The Distributist Review: The Investors Dilemma

Ξ September 5th, 2007 | → 0 Comments | ∇ Politics and Society |

    From the page: It would seem that in a leonine labor market the capitalist will gain all that the worker loses. And certainly in the short term this must be true. The investor thinks himself happy to increase his profit by lowering his labor expense. And for any given investor, this is true. But if it is the general condition of the economy, a severe problem arises. For as Chesterton pointed out, you cannot lower the amount that your employee makes without also lowering the amount that your customer can spend; they are the same person. If one manufacturer out-sources his labor to a subsistence country, he will gain a great advantage over his competitors. But if everyone does it, not only will he lose his advantage, he will lose his customers. Economics is much like accounting: it is purely a question of balance. This problem is at the root of the investor's dilemma.

    When the worker gets less than his productivity demands, capital concentrates at the top. But while wealth is concentrating, the market is narrowing, for the market depends on a broad base of consumers; a narrow base simply cannot spend fast enough and purchasing power is lost to the economy. The result is an increasing concentration of capital and a less-stable market. Capital thus has a more difficult time finding decent returns, because more capital is chasing fewer investments in a narrow market, and returns fall. This leads to several consequences. The first is that consumption must be subsidized by consumer credit if the markets are not to fail entirely. However, consumer credit leads to further concentrations of wealth, thus exacerbating the problem. Further, such credit mortgages the future: you can increase consumption by a borrowed dollar today only by decreasing it by that same dollar, plus interest, tomorrow. Which leads to a further need for consumer borrowing, a greater concentration of wealth, etc. A vicious cycle is set up that must fall of its own weight.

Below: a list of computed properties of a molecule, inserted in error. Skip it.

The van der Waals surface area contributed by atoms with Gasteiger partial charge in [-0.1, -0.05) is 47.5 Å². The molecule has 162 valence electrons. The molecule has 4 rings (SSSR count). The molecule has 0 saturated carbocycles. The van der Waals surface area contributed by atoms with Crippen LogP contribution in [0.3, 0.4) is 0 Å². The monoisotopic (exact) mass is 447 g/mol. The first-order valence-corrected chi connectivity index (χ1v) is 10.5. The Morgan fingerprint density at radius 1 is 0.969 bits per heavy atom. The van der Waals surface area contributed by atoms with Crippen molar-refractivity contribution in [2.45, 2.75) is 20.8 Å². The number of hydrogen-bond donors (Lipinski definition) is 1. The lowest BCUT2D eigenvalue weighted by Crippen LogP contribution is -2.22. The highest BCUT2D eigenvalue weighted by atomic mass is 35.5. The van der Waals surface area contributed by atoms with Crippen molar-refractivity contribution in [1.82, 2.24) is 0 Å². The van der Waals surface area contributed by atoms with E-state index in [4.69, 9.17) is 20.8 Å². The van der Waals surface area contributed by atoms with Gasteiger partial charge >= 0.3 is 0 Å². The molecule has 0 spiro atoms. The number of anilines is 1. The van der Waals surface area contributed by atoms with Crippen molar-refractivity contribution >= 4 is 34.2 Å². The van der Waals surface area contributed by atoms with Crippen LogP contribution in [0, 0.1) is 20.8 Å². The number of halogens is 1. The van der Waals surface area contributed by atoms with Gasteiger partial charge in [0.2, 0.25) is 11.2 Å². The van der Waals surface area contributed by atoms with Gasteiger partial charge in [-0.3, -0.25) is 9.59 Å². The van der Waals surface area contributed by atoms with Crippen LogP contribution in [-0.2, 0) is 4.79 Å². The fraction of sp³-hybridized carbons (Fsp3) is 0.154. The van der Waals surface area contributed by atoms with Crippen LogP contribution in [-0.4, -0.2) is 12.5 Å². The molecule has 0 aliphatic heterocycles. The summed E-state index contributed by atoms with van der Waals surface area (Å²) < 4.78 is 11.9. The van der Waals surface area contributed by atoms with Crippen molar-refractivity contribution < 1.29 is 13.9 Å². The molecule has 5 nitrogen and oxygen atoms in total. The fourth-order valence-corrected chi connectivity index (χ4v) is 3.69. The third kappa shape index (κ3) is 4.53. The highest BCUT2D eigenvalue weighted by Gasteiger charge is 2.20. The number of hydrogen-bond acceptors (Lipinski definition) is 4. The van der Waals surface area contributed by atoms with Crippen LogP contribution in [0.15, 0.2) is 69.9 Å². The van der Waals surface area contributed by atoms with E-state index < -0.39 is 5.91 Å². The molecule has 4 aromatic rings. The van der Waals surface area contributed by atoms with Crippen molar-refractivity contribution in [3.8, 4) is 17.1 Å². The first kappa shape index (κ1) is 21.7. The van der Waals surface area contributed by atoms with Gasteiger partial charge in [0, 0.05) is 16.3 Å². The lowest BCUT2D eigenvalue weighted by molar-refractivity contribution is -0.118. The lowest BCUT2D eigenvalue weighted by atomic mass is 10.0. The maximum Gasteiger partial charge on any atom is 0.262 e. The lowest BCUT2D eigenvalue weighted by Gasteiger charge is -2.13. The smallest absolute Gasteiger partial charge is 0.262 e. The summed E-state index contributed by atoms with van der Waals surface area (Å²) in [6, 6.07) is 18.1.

The second effect of wealth concentration follows the first: risk premiums become flattened or disappear entirely. The search for returns in a narrowing market exploits every possible market niche in ever-more sophisticated and incomprehensible ways. More and more loans are made to weaker and weaker borrowers at lower and lower rates. Wider and wider segments of the economy are caught up in increasingly risky loans, and are caught up without being aware of it. But while risk premiums may disappear, risk itself does not. It may hide, but it will surface, given enough time. And when it does, investments that seemed sound turn sour. And when large numbers of loans turn sour at the same time, banks, hedge funds, pensions, mutual funds, and ordinary investors discover risks in their portfolios that they did not know they had; they did not know they had these risks because the risks were not properly priced. At the same time, failed loans cause a drop in the underlying asset values; asset values change, but debt remains. Risk is replaced with uncertainty. There is a crucial difference between the two: risk can be priced, uncertainty cannot. Risk is looking at a package of 1,000 loans and being able to say, with some degree of confidence, "5% of these loans are likely to fail." Uncertainty means looking at the same package and saying, "I have no idea how many are likely to fail."


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